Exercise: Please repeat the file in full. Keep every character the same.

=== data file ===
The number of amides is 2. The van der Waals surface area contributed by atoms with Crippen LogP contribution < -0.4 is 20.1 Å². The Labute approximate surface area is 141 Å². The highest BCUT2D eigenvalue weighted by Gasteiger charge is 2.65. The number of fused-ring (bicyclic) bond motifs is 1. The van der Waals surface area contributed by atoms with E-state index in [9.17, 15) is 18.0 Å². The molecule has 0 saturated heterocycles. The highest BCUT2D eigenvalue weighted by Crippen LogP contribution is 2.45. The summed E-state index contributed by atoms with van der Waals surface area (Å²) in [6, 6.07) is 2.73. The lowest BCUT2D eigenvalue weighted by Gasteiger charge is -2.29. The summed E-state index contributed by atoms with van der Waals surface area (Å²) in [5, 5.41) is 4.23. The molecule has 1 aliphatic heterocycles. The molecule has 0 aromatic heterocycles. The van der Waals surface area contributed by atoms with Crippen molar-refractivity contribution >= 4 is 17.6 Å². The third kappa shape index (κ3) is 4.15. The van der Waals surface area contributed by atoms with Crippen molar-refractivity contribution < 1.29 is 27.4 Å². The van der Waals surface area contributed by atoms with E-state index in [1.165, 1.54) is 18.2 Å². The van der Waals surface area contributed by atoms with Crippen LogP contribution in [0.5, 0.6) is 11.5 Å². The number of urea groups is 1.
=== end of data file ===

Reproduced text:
The number of amides is 2. The van der Waals surface area contributed by atoms with Crippen LogP contribution < -0.4 is 20.1 Å². The Labute approximate surface area is 141 Å². The highest BCUT2D eigenvalue weighted by Gasteiger charge is 2.65. The number of fused-ring (bicyclic) bond motifs is 1. The van der Waals surface area contributed by atoms with E-state index in [9.17, 15) is 18.0 Å². The molecule has 0 saturated heterocycles. The highest BCUT2D eigenvalue weighted by Crippen LogP contribution is 2.45. The summed E-state index contributed by atoms with van der Waals surface area (Å²) in [6, 6.07) is 2.73. The lowest BCUT2D eigenvalue weighted by Gasteiger charge is -2.29. The summed E-state index contributed by atoms with van der Waals surface area (Å²) in [5, 5.41) is 4.23. The molecule has 1 aliphatic heterocycles. The molecule has 0 aromatic heterocycles. The van der Waals surface area contributed by atoms with Crippen molar-refractivity contribution >= 4 is 17.6 Å². The third kappa shape index (κ3) is 4.15. The van der Waals surface area contributed by atoms with Crippen molar-refractivity contribution < 1.29 is 27.4 Å². The van der Waals surface area contributed by atoms with E-state index in [1.165, 1.54) is 18.2 Å². The van der Waals surface area contributed by atoms with Crippen LogP contribution in [0.5, 0.6) is 11.5 Å². The number of urea groups is 1.